Caveats & Common Sense

The Wordifier can tell you a lot about which words to use and which to avoid. But there are a few caveats.

Caveat #1: Keep using ‘you’ and ‘your’ even though they get the red light.

There are words we use over and over and over and over again when we speak. Words like ‘you’ and ‘your‘, and ‘we’ and ‘our’, a.k.a. pronouns and possessives. We were torn about whether to keep these words in or take them out. In that you have to use these words in order to make sense, we left them in. AND, you actually want you to infuse your writing with ‘you’ and ‘your’. Those two words are magic when it comes to engaging people in your work because they trigger people’s brain in an extra-special way, a way that  means they can’t help but pay attention to what you have to say.

Nonprofits tend to put themselves at the center of the action. We see that in the high use of the words ‘we’ and ‘our’. Those also get the red light. Is that fair? Maybe not. Because, again, you kinda have to use them in order to write coherent sentences. But please do watch how often you use them. And see if you can up your ‘you and your’ usage.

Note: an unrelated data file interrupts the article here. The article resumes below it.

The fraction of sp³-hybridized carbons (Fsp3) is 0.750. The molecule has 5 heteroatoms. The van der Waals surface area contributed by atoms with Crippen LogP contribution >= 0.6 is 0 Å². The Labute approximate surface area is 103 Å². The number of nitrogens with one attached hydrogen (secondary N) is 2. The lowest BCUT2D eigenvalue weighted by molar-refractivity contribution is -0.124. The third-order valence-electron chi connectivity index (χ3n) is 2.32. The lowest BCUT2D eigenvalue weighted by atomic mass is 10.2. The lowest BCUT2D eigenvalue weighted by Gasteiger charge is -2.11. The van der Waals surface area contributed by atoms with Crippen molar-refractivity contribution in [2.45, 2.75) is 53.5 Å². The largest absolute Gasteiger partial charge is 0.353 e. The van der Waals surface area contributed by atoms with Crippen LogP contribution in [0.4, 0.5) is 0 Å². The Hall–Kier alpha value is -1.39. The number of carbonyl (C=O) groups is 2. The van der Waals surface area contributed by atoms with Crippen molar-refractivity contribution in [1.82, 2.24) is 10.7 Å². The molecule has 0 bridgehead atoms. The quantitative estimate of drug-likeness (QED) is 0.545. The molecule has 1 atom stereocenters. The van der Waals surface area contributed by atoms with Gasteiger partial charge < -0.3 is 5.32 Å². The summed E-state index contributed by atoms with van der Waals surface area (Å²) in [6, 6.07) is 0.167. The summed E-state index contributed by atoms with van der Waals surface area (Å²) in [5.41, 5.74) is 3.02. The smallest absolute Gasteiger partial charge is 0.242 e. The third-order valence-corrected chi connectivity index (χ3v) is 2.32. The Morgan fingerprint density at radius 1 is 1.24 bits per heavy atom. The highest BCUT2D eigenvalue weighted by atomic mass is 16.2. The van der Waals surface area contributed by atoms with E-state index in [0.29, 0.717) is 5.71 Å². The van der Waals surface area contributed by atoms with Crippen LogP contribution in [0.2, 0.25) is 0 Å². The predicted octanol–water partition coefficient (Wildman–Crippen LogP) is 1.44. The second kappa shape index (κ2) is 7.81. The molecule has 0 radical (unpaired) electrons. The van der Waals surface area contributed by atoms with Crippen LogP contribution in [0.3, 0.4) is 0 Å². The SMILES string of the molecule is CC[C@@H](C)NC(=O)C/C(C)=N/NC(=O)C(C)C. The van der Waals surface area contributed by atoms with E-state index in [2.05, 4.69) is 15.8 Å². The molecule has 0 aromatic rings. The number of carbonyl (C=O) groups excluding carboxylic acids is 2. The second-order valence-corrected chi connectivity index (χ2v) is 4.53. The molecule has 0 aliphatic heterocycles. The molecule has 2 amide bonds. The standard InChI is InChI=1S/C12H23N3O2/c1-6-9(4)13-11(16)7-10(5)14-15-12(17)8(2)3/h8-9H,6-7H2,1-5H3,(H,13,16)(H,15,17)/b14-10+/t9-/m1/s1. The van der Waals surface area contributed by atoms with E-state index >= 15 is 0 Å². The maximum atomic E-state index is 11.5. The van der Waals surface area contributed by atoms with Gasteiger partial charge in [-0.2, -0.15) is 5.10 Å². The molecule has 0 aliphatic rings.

Bottom line: Pronouns and possessives linguistic must-haves. So even though they get the red light, you have to keep using them. By using ‘you and your’ more than ‘we and our’, you can increase engagement.

Caveat #2: The Wordifier isn’t a replacement for common sense.

If you stick in words like “synergy” and “leverage”, yes, you’ll get a green light. Because (blessedly) not that many organizations use those words on their websites. But they’re still jargon-y gobbledygook. So really what that means is that you’ll be using a word at best makes people roll their eyes and at worst makes them scratch their heads. AND because other organizations have gotten the memo that these words are goofy, they’re not using them as much, so your goofy words will positively pop from the page. Neat!

Bottom line: A green light isn’t an excuse to ignore common sense and it doesn’t give you the right to alienate your supporters by using jargon.

Caveat #3: sometimes you don’t want to be different.

The Wordifier is meant to address the problem of too many organizations using the same words to describe their work. For this, standing out is good. If, instead, you are trying to describe the contact page in your navigation menu, “contact” is a good option. That’s the word users wanting to contact you will be scanning for and it’s best to make it easy for them.

Do you communicate as effectively as you think?


Do you communicate as effectively as you think?